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Who understands whom?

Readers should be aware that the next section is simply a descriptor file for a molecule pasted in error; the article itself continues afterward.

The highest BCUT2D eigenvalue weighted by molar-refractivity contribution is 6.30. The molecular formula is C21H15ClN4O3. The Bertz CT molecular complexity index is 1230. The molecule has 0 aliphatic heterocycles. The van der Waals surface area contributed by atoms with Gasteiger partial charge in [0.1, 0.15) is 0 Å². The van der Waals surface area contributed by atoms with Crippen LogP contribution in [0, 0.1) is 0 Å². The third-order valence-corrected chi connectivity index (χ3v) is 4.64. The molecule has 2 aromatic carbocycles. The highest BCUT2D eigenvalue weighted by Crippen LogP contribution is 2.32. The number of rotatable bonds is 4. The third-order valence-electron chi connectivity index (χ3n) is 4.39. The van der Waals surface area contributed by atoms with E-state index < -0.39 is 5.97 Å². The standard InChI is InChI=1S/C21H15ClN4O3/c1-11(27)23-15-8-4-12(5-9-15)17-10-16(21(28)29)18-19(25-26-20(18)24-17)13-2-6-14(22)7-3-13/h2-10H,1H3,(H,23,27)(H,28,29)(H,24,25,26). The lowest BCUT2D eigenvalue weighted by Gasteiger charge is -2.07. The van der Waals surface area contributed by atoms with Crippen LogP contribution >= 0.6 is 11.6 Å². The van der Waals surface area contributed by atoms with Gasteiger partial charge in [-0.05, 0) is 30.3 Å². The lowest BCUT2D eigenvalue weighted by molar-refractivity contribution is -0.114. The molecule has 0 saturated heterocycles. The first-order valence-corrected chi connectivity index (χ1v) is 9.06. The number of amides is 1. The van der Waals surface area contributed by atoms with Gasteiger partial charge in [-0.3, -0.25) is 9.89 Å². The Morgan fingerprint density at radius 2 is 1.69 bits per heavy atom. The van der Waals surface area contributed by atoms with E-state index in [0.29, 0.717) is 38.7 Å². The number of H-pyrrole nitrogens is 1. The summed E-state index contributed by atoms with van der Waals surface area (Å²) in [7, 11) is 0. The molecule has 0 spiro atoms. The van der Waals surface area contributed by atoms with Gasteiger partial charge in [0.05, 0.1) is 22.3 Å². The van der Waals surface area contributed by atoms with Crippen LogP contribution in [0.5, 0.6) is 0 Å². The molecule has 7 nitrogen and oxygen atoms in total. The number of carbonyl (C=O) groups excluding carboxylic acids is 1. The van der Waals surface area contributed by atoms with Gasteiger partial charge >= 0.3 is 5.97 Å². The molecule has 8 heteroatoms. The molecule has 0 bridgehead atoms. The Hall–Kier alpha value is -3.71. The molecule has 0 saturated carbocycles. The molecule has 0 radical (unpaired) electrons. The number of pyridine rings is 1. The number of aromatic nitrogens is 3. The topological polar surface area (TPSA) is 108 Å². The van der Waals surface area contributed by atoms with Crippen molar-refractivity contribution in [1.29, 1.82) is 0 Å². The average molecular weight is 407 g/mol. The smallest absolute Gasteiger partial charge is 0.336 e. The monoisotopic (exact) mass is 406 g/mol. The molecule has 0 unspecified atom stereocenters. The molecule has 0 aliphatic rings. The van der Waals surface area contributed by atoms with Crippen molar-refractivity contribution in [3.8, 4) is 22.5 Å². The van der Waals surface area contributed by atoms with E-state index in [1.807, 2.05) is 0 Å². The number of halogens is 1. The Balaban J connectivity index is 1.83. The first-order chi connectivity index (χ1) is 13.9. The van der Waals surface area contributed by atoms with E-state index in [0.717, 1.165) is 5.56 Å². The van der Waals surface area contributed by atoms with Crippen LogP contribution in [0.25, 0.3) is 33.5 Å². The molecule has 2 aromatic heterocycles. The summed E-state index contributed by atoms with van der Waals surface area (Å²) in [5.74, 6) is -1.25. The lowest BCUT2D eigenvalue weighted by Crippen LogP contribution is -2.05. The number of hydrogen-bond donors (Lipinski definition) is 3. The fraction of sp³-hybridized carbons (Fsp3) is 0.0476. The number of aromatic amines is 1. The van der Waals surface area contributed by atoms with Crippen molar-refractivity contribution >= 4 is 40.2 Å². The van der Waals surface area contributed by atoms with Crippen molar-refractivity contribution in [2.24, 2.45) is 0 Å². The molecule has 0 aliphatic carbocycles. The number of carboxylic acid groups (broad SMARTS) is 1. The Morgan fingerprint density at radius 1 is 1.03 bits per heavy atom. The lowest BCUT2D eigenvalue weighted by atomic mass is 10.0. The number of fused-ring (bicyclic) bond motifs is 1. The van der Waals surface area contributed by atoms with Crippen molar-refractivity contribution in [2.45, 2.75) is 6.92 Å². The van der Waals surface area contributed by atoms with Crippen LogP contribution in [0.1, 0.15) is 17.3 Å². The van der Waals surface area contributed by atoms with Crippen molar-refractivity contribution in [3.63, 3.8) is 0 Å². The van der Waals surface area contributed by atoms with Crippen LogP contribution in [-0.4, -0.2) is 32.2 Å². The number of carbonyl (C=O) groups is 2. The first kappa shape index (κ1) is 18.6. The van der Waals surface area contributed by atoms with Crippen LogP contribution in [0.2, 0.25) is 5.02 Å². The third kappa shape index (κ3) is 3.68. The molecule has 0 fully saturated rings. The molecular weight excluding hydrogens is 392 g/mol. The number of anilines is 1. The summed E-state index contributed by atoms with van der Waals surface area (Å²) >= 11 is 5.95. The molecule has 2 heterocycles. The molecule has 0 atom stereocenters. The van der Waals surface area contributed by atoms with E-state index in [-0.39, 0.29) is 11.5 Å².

There are about 7 billion people in the world. They all have a language. Unfortunately, it's not always the same. So in order to speak with other nations, we must learn languages. That is often very arduous. But there are languages that are very similar. Their speakers understand one another, without mastering the other language. This phenomenon is called mutual intelligibility. Whereby two variants are distinguished. The first variant is oral mutual intelligibility. Here, the speakers understand each other when they talk. They do not understand the written form of the other language, however. This is because the languages have different written forms. Examples of this are the languages Hindi and Urdu. Written mutual intelligibility is the second variant. In this case, the other language is understood in its written form. But the speakers do not understand each other when they speak to each other. The reason for this is that they have very different pronunciation. German and Dutch are examples of this. The most closely related languages contain both variants. Meaning they are mutually intelligible both orally and in written form. Russian and Ukrainian or Thai and Laotian are examples. But there is also an asymmetrical form of mutual intelligibility. That is the case when speakers have different levels of understanding each other. Portuguese understand Spanish better than the Spanish understand Portuguese. Austrians also understand Germans better than the other way around. In these examples, pronunciation or dialect is a hindrance. He who really wants to have good conversations must learn something new…

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